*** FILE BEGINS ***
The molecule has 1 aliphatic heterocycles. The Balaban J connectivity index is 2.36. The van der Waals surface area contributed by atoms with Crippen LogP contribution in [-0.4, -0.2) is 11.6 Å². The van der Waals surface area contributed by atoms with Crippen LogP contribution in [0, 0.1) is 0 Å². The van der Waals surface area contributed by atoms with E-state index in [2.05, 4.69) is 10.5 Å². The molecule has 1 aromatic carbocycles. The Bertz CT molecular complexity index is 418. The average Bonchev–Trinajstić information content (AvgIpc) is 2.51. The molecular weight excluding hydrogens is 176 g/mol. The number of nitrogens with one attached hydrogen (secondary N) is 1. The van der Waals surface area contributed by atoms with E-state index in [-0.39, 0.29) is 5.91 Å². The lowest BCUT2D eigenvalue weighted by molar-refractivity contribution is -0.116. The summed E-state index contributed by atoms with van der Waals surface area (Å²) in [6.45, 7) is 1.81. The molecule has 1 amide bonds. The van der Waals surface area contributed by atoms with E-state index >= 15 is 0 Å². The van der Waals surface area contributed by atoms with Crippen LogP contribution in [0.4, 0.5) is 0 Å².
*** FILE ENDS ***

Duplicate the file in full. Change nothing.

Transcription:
The molecule has 1 aliphatic heterocycles. The Balaban J connectivity index is 2.36. The van der Waals surface area contributed by atoms with Crippen LogP contribution in [-0.4, -0.2) is 11.6 Å². The van der Waals surface area contributed by atoms with Crippen LogP contribution in [0, 0.1) is 0 Å². The van der Waals surface area contributed by atoms with E-state index in [2.05, 4.69) is 10.5 Å². The molecule has 1 aromatic carbocycles. The Bertz CT molecular complexity index is 418. The average Bonchev–Trinajstić information content (AvgIpc) is 2.51. The molecular weight excluding hydrogens is 176 g/mol. The number of nitrogens with one attached hydrogen (secondary N) is 1. The van der Waals surface area contributed by atoms with E-state index in [-0.39, 0.29) is 5.91 Å². The lowest BCUT2D eigenvalue weighted by molar-refractivity contribution is -0.116. The summed E-state index contributed by atoms with van der Waals surface area (Å²) in [6.45, 7) is 1.81. The molecule has 1 amide bonds. The van der Waals surface area contributed by atoms with E-state index >= 15 is 0 Å². The van der Waals surface area contributed by atoms with Crippen LogP contribution in [0.4, 0.5) is 0 Å².